“Targeting LAT transporters, thereby inhibiting leucine uptake, may offer a new therapeutic opportunity for metastatic CRPC,” the researchers conclude in their paper in the Journal of the National Cancer Institute online September 19.
As editorialist Dr. Andrew R. Tee explains, “metastatic castration-resistant prostate cancer hungers for leucine.” The L-type amino acid transporters import branched-chain amino acids such as leucine, which is rapidly utilized to drive growth and proliferation.
To investigate the role of LATs in prostate cancer, Dr. Jeff Holst, at the Origins of Cancer Laboratory in Newtown, NSW, Australia, and colleagues used human prostate cancer tissue microarrays to determine what genes and signaling pathways are associated with LAT function.
They found that LAT3 protein was expressed at all cancer stages, and that LAT inhibition suppressed M-phase cell cycle genes, including critical regulatory genes in castration-resistant prostate cancer, as well as more than 100 genes that are overexpressed in metastasis..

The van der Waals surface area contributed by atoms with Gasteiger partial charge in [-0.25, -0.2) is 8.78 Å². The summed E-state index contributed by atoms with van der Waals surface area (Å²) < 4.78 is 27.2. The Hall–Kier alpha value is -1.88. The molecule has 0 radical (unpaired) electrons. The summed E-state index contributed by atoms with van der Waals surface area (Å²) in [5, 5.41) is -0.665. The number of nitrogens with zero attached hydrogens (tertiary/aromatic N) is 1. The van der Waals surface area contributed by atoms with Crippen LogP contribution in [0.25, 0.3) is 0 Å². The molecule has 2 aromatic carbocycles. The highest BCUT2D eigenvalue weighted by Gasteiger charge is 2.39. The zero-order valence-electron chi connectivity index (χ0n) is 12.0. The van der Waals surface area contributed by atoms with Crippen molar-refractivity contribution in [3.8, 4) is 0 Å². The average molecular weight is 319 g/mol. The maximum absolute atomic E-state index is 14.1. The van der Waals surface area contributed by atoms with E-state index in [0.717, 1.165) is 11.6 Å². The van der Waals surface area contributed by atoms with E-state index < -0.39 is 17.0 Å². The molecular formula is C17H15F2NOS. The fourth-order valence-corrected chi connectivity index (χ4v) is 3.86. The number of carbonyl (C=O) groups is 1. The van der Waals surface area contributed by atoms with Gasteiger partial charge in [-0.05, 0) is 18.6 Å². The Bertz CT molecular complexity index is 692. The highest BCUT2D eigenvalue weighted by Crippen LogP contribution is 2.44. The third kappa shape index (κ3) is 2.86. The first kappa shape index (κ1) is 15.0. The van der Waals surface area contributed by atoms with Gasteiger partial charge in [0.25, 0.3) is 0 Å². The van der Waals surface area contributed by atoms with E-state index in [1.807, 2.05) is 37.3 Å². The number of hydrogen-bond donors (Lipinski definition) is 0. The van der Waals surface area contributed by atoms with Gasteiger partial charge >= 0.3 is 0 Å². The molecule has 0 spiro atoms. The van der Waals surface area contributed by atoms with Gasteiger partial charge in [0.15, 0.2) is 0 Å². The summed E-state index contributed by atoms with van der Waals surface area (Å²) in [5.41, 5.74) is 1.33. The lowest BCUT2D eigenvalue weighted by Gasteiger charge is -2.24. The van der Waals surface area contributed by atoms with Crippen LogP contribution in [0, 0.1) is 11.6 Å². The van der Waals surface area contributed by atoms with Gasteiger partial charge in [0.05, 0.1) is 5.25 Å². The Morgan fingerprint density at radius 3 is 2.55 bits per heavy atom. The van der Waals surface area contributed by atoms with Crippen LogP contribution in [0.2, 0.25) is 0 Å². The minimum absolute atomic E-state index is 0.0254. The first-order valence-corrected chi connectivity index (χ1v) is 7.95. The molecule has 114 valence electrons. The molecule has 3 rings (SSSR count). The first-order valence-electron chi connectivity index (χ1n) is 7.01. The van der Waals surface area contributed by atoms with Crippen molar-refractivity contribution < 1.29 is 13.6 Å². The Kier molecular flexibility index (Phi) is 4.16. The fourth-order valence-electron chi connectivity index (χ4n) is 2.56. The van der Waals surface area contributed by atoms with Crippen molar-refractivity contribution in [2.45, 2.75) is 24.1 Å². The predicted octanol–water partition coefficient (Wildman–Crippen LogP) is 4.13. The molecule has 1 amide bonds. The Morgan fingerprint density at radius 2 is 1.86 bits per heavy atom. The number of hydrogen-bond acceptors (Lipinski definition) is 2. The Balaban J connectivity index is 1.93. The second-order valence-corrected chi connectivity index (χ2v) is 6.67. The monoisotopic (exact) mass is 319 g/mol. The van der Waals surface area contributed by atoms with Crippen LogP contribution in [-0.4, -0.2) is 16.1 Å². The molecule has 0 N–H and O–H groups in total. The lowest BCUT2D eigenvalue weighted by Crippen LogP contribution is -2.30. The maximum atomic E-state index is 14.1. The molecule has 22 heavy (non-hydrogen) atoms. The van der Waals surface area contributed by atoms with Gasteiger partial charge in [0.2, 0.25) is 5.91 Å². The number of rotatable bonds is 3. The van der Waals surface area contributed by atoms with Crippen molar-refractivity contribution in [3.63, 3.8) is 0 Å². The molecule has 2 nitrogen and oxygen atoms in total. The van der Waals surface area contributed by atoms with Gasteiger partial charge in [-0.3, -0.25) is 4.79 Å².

The team went on to study the effects of inhibiting LAT1 and LAT3 in a xenograft mouse model. Knockdown of either of the LATs in xenografts inhibited tumor growth and metastasis in vivo, according to the report.
While the results suggest that targeting LATS may be an effective cancer therapy, Dr. Holst and colleagues sound a note of caution. “It remains to be determined which other cell types may also be inhibited by targeting LAT1 or what resistance mechanisms may be triggered.
They add, “In particular, LAT1 was recently shown to be critical in effector T-cell differentiation and pathogen response, suggesting there may be immune side effects of targeting LAT1 that needs to be tested in preclinical models.”
In his editorial, Dr Tee, with the Institute of Cancer and Genetics at Cardiff University, UK, describes the study as “a landmark article that uncovers the Achilles heel of prostate cancer.”
He continues, “This pioneering piece of cancer research has huge clinical implications for future prostate cancer studies and therapies through targeting LATs. Furthermore, this study indicates that amino acid transporters can potently drive cell growth, proliferation, and metastasis. This work is likely to impact research on other sporadic cancers, which may be equally as reliant on amino acids for their growth and sequential transformation.”
SOURCE: Targeting Amino Acid Transport in Metastatic Castration-Resistant Prostate Cancer: Effects on Cell Cycle, Cell Growth, and Tumor Development
SOURCE: Metastatic Castration-Resistant Prostate Cancer Hungers for Leucine
J Nat Cancer Inst 2013